While, evidently, boundaries can be drawn between the interception domains in the doubles-pong task and other team-based sport examples (using Voronoi diagrams or other methods), the status of such boundaries, however, remains unclear. In one account, the boundaries form the a priori basis for team coordination; alternatively, the boundaries are but the a posteriori result (by-product) of team coordination dynamics (cf. Benerink et al., 2016, 2018). Returning to the doubles-pong task, successful coordination implies a successful interception by one, and only one, of the two players. In the first-mentioned account, the decision that the players make – about intercepting an approaching ball or leaving that to the teammate – would be based on whether or not the ball will pass the interception axis either on their side of the boundary or on the teammate’s side. Since in our doubles-pong task overt communication between players was banned, such an account would assume that the two players tacitly agreed on the location of the boundary. Furthermore, such an account would (have to) assume that, at some point, players are able to accurately know where a ball will pass the interception axis. In other words, the decision of each player to either intercept or forfeit would then be understood as resulting from their shared understanding of a separation of interception domains (see Vesper et al., 2017 for a review on the role of shared knowledge in joint action) combined with their sufficiently accurate individual predictions of the future ball arrival position. Yet, current models of the control of interception cast doubt on proficiency of performing such predictions. Rather than relying on predictive control (i.e., predict the interception location from early target kinematics and move to this location), interception has been found to be controlled prospectively (i.e., through continuous guidance of the hand to the interception location on the basis of prospective information, e.g., Peper et al., 1994; Montagne et al., 1999; Dessing et al., 2002; Michaels et al., 2006; Ledouit et al., 2013).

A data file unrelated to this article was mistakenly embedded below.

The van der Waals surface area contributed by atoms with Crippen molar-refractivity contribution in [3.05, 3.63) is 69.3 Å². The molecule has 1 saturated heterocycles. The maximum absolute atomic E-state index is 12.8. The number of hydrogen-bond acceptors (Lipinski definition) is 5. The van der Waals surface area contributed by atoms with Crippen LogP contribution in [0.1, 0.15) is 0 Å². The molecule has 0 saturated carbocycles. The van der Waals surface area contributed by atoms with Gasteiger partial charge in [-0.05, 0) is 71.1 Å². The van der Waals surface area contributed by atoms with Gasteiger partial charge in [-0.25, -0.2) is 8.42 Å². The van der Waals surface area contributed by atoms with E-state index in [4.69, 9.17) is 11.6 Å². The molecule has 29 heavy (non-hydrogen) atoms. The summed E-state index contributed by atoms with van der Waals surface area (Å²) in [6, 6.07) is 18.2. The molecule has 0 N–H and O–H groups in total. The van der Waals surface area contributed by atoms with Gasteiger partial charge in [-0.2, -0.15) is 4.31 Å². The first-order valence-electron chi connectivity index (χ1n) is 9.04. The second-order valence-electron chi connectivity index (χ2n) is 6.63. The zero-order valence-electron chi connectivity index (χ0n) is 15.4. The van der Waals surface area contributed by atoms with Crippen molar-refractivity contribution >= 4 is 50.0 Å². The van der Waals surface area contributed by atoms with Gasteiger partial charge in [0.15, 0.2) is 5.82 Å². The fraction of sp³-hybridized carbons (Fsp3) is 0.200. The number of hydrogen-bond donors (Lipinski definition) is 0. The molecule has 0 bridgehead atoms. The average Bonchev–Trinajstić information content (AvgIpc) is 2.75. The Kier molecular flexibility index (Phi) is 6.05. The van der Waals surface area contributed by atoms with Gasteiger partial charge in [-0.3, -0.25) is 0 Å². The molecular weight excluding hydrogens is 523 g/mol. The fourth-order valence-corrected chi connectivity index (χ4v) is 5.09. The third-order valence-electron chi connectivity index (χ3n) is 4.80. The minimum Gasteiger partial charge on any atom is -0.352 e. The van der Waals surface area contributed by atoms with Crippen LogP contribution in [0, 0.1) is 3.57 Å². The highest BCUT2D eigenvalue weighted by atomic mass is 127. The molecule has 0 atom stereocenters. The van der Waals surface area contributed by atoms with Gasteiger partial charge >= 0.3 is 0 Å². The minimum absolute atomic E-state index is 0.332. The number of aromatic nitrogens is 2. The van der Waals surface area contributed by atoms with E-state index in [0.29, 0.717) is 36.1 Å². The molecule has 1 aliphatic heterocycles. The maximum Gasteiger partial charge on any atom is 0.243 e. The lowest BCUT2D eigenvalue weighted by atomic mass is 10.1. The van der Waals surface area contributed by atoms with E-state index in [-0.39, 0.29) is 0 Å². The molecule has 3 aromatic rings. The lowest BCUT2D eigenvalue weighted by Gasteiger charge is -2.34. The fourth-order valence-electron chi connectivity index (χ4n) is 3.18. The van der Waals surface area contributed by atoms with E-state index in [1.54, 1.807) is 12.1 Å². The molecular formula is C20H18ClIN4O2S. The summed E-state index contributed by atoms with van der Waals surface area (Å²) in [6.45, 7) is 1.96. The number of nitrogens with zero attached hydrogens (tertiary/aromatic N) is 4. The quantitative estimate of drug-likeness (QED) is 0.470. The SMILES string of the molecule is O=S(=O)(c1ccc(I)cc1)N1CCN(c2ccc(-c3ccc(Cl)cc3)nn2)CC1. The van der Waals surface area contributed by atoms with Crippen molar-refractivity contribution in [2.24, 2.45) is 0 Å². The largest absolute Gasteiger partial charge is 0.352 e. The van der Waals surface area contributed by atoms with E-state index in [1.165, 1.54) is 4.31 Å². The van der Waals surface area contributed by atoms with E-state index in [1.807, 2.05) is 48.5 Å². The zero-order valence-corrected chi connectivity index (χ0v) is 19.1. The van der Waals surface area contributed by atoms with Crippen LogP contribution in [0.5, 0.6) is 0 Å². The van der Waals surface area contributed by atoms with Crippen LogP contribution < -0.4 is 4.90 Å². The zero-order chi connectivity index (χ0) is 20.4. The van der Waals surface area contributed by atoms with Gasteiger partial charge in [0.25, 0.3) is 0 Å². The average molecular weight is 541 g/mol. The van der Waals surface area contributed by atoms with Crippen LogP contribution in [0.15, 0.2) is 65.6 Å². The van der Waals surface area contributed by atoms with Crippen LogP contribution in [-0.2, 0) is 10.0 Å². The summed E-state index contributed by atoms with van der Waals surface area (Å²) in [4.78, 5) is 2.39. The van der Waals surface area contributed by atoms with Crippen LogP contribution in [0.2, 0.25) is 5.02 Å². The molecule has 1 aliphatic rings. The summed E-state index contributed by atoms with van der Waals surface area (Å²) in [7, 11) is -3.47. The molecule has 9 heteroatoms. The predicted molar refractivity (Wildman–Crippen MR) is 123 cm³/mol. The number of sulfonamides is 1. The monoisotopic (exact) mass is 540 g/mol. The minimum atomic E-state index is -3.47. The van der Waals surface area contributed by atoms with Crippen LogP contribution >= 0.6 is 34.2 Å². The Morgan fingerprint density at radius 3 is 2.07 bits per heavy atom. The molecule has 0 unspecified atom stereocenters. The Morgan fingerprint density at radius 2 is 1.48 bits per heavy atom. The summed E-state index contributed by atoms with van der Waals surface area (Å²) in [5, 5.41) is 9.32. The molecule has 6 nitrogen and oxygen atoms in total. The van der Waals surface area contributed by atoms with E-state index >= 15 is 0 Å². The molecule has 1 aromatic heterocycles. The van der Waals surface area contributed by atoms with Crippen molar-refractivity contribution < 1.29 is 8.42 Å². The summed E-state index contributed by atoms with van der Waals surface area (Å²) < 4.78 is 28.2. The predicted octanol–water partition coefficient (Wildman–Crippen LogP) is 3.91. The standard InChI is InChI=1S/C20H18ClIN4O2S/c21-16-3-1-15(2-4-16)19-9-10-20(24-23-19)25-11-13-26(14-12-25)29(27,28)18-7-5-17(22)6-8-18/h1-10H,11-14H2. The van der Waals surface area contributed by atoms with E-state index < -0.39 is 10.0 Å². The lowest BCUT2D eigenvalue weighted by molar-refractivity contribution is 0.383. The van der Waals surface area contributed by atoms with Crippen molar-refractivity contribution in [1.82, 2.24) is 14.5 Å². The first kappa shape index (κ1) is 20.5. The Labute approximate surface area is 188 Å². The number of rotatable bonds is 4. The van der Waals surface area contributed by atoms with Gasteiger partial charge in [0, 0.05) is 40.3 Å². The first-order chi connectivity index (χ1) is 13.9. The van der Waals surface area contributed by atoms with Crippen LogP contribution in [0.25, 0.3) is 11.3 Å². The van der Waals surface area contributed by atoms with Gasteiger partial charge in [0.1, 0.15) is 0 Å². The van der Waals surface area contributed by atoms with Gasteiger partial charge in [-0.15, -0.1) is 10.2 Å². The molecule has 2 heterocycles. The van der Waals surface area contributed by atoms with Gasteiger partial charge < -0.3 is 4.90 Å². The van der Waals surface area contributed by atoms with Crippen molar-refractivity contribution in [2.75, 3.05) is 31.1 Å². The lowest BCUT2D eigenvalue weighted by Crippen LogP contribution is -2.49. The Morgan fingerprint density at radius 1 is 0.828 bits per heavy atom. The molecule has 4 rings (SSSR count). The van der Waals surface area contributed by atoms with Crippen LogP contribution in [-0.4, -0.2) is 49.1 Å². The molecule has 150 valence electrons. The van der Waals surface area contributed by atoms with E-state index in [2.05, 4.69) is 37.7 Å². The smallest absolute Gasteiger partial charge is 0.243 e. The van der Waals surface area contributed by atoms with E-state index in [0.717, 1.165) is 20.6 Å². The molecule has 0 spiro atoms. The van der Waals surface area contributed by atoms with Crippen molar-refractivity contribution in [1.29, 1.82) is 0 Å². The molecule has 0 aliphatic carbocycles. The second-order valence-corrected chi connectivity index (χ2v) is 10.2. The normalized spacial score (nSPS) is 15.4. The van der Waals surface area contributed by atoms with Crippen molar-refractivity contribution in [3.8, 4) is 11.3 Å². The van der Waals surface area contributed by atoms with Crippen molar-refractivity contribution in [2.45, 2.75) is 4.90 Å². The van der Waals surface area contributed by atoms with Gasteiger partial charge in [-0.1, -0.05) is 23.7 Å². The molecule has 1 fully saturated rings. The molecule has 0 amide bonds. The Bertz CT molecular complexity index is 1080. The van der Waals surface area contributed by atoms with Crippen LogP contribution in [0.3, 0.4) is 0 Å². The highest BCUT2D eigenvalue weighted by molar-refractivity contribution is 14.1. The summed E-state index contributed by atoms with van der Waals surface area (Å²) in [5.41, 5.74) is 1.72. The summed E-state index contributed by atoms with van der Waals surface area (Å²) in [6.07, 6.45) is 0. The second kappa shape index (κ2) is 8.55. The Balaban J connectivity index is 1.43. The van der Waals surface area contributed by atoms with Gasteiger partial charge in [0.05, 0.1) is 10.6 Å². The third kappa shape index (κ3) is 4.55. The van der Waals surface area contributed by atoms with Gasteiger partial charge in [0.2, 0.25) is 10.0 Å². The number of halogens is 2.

An alternative to the account of reliance on an a priori boundary that delineates interception domains is one in which the boundary emerges from the unfolding of the dynamics of team coordination (see Richardson et al., 2015; Nalepka et al., 2017). Both players not only see the ball, but also their own paddle and the paddle of their teammate. Benerink et al. (2016) suggested that the division of labor between the two players emerges from the informational couplings within this tripartite system. This account thus focuses on the interactions rather than on the individuals (cf. Cooke et al., 2013). The relevant information is captured by the rates of change of the base angles β (see Figure 1) of the triangle formed by the ball (apex) and the two paddles that can move along the horizontal interception axis (base). When either the ball and/or one (or both) paddle(s) move, the relevant angles change. However, in the situation that paddle and ball movement are coordinated in such a way that the corresponding base angle β remains constant (i.e., dβ/dt = 0), ball-paddle contact is forthcoming (e.g., Fajen and Warren, 2007; Bootsma et al., 2016). Benerink et al. (2016, 2018) showed that, for balls heading for positions located between the players’ initial paddle positions, both players often started to move and that attributing interception to the first player whose paddle moved such that its dβ/dt reached (or, in fact, exceeded) zero captured the division of interception space very well. In other words, when interception was afforded to one player, the teammate abandoned his or her movement, to avoid collision and thus allow successful team performance. The latter account assumes that players not only are able to see the affordance of interceptability for themselves (Postma et al., 2018) but also for the other (e.g., Stoffregen et al., 1999; Ramenzoni et al., 2008; Fajen et al., 2009; Weast et al., 2011). Note that in this account the boundaries between interception domains (a posteriori) describe the patterns resulting from the unfolding dynamics but do not form the (a priori) basis for these patterns.